Does Basis by Elysium really work? That's always been the question in my mind for this anti-aging NAD booster supplement. Another group asking questions are people suffering from ALS (Amyotrophic lateral sclerosis), also called Lou Gehrig's disease. In this Elysium Basis review, you'll discover if its the real deal by learning about the Elysium ALS clinical study. You'll also learn about the pros and cons, how much it will cost and side effects too. By understanding the big picture of this sirtuin activator supplement, you'll have a better idea of whether it's right for you.
What is ALS?
Amyotrophic lateral sclerosis (ALS) is a serious medical disease that damages the nerves of the brain and spinal cord which control movement. This causes a progressive loss in muscle control and muscle strength. Many with ALS eventually lose the ability to walk.
For some, even talking and swallowing can become difficult. As the disease progresses, those afflicted with ALS may eventually be confined to a wheelchair. ALS is not the same thing as multiple sclerosis. Multiple sclerosis (MS) is caused by the immune system attacking the nerves of the body. In contrast, nobody knows what causes ALS.
To many, ALS is known as Lou Gehrig's disease after the famous baseball player (see the 1940's movie Pride of the Yankees). Many also know it as the disease which afflicted physicist Steven Hawking.
What Is Elysium Basis?
Elysium is a dietary supplement company. Their flagship supplement is called Basis. The supplement is touted to support the following benefits:
- Promote healthy aging
- Activate sirtuins (proteins that seem to be involved with aging)
- Maintain healthy DNA
- Support cellular energy production
These effects are said to be achieved mostly by raising our production of a molecule called NAD. The molecule, NAD helps us make cellular energy (called ATP). As we grow older, our mitochondria don't work as well, causing us to make less NAD.
So, the theory is by raising NAD levels, the mitochondria in our cells will be healthier. Better cellular health may mean less disease and maybe a longer life. Previous research has noted Elysium Basis might raise NAD levels by 40%.
Elysium Basis Ingredients
Two capsules of the Basis supplement have these ingredients:
Nicotinamide riboside is a form of niacin (vitamin B3). There are clinical studies on nicotinamide riboside. Most of the research involves lab animals and isolated cells but the supplement can raise NAD in humans.
Pterostilbene is found in blueberries and nuts. The human research on pterostilbene is less plentiful. It's related to resveratrol, which is found in red wine. Because it's an antioxidant, it is sometimes said to be better than resveratrol. Research needs to be done to confirm this.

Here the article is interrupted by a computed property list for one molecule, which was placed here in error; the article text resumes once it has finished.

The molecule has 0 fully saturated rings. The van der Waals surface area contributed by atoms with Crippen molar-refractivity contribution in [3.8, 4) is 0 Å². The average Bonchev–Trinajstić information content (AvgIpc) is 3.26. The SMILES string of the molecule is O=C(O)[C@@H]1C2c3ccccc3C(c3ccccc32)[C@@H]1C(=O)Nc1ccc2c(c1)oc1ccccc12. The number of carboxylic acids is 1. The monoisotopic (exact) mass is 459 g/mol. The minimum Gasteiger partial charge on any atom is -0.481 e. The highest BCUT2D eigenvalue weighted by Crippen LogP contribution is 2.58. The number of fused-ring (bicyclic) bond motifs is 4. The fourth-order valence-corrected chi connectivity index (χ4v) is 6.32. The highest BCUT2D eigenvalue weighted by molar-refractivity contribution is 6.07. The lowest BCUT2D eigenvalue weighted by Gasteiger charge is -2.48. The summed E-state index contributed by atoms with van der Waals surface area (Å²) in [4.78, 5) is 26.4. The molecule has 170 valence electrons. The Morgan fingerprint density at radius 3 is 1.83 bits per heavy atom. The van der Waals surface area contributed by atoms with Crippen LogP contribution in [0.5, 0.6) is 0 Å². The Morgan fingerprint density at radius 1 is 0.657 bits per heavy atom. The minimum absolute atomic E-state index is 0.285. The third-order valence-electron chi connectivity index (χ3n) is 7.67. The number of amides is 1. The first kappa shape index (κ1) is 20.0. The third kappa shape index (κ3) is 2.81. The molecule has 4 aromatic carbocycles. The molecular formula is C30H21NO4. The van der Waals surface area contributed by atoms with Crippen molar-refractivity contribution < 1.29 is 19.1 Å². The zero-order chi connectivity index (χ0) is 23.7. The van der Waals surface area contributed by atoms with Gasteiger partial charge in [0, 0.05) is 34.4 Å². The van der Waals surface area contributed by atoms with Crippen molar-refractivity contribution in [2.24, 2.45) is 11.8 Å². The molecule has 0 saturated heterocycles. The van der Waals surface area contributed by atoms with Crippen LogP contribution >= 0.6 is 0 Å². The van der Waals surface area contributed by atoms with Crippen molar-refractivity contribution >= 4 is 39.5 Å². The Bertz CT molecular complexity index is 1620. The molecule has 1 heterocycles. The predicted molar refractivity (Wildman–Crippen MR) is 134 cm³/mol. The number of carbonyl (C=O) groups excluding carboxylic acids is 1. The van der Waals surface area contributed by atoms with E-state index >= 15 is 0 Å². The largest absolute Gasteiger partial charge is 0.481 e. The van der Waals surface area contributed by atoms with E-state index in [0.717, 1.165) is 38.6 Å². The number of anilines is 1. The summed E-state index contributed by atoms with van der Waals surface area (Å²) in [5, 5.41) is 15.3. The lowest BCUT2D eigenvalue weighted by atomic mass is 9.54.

Both supplements can also be purchased separately:
Elysium Basis ALS Study
So, is Basis effective for ALS? To find out, researchers in Spain conducted a study involving 27 men and women in their 50s who had ALS. The people were randomly split into two groups:
- Elysium Basis group (they call it EH301 in the study)
- Placebo group (brown sugar was used)
A few other things to know
- People took 1200 mg of Elysium Basis per day
- Everyone ate a Mediterranean-style diet and consumed 2300 calories per day
- This was a double-blind, placebo-controlled trial (the best kind)
- The study lasted 4 months
After 4 months:
- Those taking the Elysium supplement showed significant improvements in speech, handwriting, swallowing and salivating. In contrast, those taking the placebo got worse. To figure this out, researchers used an ALS rating scale (called the ALSFRS-R).
- The supplement appeared to improve muscle strength. Those taking the placebo got weaker. Researchers determined strength by using an ALS rating scale (called the MRC grading scale).
- The supplement improved lung function (forced vital capacity) by about 20% compared to those taking the placebo
Things To Know About This Study
- 27 people started the study and 20 people completed it
- everyone continued to take their ALS medication (riluzole) during the study
- there were some differences in the two groups which may have played a role in the results
- no one was able to stop taking their medications after the study